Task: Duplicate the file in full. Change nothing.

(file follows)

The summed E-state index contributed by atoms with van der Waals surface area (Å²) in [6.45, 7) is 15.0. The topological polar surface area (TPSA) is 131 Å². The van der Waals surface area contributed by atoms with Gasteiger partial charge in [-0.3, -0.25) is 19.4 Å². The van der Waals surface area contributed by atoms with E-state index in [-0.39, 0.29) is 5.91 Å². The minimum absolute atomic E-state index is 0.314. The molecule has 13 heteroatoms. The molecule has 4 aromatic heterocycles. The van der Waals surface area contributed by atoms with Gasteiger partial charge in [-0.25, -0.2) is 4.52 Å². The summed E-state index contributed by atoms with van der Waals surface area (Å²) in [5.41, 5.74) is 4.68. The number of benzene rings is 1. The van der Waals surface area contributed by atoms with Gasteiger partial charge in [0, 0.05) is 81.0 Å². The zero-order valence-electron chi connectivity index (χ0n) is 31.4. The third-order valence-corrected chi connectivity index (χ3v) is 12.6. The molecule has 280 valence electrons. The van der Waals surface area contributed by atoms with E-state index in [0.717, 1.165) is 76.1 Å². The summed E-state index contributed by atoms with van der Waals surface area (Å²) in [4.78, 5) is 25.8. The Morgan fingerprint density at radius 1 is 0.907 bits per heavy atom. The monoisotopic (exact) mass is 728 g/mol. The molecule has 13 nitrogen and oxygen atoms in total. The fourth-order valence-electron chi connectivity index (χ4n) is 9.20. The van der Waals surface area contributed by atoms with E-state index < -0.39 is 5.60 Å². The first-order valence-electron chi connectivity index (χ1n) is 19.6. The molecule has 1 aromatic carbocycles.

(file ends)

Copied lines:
The summed E-state index contributed by atoms with van der Waals surface area (Å²) in [6.45, 7) is 15.0. The topological polar surface area (TPSA) is 131 Å². The van der Waals surface area contributed by atoms with Gasteiger partial charge in [-0.3, -0.25) is 19.4 Å². The van der Waals surface area contributed by atoms with E-state index in [-0.39, 0.29) is 5.91 Å². The minimum absolute atomic E-state index is 0.314. The molecule has 13 heteroatoms. The molecule has 4 aromatic heterocycles. The van der Waals surface area contributed by atoms with Gasteiger partial charge in [-0.25, -0.2) is 4.52 Å². The summed E-state index contributed by atoms with van der Waals surface area (Å²) in [5.41, 5.74) is 4.68. The number of benzene rings is 1. The van der Waals surface area contributed by atoms with Gasteiger partial charge in [0, 0.05) is 81.0 Å². The zero-order valence-electron chi connectivity index (χ0n) is 31.4. The third-order valence-corrected chi connectivity index (χ3v) is 12.6. The molecule has 280 valence electrons. The van der Waals surface area contributed by atoms with E-state index in [0.717, 1.165) is 76.1 Å². The summed E-state index contributed by atoms with van der Waals surface area (Å²) in [4.78, 5) is 25.8. The Morgan fingerprint density at radius 1 is 0.907 bits per heavy atom. The monoisotopic (exact) mass is 728 g/mol. The molecule has 13 nitrogen and oxygen atoms in total. The fourth-order valence-electron chi connectivity index (χ4n) is 9.20. The van der Waals surface area contributed by atoms with E-state index < -0.39 is 5.60 Å². The first-order valence-electron chi connectivity index (χ1n) is 19.6. The molecule has 1 aromatic carbocycles.